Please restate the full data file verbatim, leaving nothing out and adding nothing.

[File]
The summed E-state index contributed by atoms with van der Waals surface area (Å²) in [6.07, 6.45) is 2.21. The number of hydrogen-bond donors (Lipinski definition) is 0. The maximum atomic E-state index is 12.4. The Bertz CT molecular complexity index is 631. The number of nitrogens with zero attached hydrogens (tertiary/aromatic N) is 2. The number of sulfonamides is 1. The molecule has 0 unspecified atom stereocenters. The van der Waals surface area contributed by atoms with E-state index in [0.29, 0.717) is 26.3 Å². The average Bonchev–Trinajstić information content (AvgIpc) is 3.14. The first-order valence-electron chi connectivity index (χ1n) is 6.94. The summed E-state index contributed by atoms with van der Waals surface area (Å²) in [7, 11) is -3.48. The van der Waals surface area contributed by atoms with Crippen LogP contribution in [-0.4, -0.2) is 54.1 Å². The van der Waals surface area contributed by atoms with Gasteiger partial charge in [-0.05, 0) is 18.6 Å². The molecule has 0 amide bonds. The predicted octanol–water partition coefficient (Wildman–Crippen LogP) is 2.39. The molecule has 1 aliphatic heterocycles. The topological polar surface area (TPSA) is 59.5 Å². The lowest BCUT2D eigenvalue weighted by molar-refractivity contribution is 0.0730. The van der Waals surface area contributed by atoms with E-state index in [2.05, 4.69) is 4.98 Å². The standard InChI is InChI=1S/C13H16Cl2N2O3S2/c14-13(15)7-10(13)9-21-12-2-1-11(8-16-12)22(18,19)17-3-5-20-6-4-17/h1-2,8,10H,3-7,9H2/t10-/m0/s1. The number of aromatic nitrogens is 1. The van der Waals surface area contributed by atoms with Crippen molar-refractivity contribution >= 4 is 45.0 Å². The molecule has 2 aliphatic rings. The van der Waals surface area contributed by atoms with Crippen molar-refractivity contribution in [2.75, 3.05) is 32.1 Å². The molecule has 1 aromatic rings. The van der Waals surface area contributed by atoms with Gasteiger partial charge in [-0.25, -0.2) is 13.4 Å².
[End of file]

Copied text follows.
The summed E-state index contributed by atoms with van der Waals surface area (Å²) in [6.07, 6.45) is 2.21. The number of hydrogen-bond donors (Lipinski definition) is 0. The maximum atomic E-state index is 12.4. The Bertz CT molecular complexity index is 631. The number of nitrogens with zero attached hydrogens (tertiary/aromatic N) is 2. The number of sulfonamides is 1. The molecule has 0 unspecified atom stereocenters. The van der Waals surface area contributed by atoms with E-state index in [0.29, 0.717) is 26.3 Å². The average Bonchev–Trinajstić information content (AvgIpc) is 3.14. The first-order valence-electron chi connectivity index (χ1n) is 6.94. The summed E-state index contributed by atoms with van der Waals surface area (Å²) in [7, 11) is -3.48. The van der Waals surface area contributed by atoms with Crippen LogP contribution in [-0.4, -0.2) is 54.1 Å². The van der Waals surface area contributed by atoms with Gasteiger partial charge in [-0.05, 0) is 18.6 Å². The molecule has 0 amide bonds. The predicted octanol–water partition coefficient (Wildman–Crippen LogP) is 2.39. The molecule has 1 aliphatic heterocycles. The topological polar surface area (TPSA) is 59.5 Å². The lowest BCUT2D eigenvalue weighted by molar-refractivity contribution is 0.0730. The van der Waals surface area contributed by atoms with E-state index in [2.05, 4.69) is 4.98 Å². The standard InChI is InChI=1S/C13H16Cl2N2O3S2/c14-13(15)7-10(13)9-21-12-2-1-11(8-16-12)22(18,19)17-3-5-20-6-4-17/h1-2,8,10H,3-7,9H2/t10-/m0/s1. The number of aromatic nitrogens is 1. The van der Waals surface area contributed by atoms with Crippen molar-refractivity contribution >= 4 is 45.0 Å². The molecule has 2 aliphatic rings. The van der Waals surface area contributed by atoms with Crippen molar-refractivity contribution in [2.75, 3.05) is 32.1 Å². The molecule has 1 aromatic rings. The van der Waals surface area contributed by atoms with Gasteiger partial charge in [-0.25, -0.2) is 13.4 Å².